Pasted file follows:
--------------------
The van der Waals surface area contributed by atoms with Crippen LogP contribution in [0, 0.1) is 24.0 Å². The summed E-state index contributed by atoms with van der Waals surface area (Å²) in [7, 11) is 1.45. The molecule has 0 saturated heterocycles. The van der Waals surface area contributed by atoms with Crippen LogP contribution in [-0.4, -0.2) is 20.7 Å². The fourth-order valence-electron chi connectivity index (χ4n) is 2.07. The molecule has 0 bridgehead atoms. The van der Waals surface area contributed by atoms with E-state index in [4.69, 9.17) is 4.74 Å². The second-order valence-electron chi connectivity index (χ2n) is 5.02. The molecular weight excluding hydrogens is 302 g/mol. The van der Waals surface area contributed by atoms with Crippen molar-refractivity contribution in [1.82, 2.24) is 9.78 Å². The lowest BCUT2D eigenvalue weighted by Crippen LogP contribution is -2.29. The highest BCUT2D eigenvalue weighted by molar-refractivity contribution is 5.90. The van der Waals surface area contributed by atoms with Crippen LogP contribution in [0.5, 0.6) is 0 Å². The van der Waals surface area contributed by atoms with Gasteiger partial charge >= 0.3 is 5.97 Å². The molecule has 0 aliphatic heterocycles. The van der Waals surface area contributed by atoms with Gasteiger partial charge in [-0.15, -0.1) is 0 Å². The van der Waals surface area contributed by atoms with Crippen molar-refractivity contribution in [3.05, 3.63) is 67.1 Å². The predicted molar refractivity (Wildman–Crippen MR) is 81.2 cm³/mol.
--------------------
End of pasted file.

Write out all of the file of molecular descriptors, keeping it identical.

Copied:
The van der Waals surface area contributed by atoms with Crippen LogP contribution in [0, 0.1) is 24.0 Å². The summed E-state index contributed by atoms with van der Waals surface area (Å²) in [7, 11) is 1.45. The molecule has 0 saturated heterocycles. The van der Waals surface area contributed by atoms with Crippen LogP contribution in [-0.4, -0.2) is 20.7 Å². The fourth-order valence-electron chi connectivity index (χ4n) is 2.07. The molecule has 0 bridgehead atoms. The van der Waals surface area contributed by atoms with E-state index in [4.69, 9.17) is 4.74 Å². The second-order valence-electron chi connectivity index (χ2n) is 5.02. The molecular weight excluding hydrogens is 302 g/mol. The van der Waals surface area contributed by atoms with Crippen molar-refractivity contribution in [1.82, 2.24) is 9.78 Å². The lowest BCUT2D eigenvalue weighted by Crippen LogP contribution is -2.29. The highest BCUT2D eigenvalue weighted by molar-refractivity contribution is 5.90. The van der Waals surface area contributed by atoms with Crippen LogP contribution in [0.5, 0.6) is 0 Å². The van der Waals surface area contributed by atoms with Gasteiger partial charge >= 0.3 is 5.97 Å². The molecule has 0 aliphatic heterocycles. The van der Waals surface area contributed by atoms with Gasteiger partial charge in [-0.15, -0.1) is 0 Å². The van der Waals surface area contributed by atoms with Crippen molar-refractivity contribution in [3.05, 3.63) is 67.1 Å². The predicted molar refractivity (Wildman–Crippen MR) is 81.2 cm³/mol.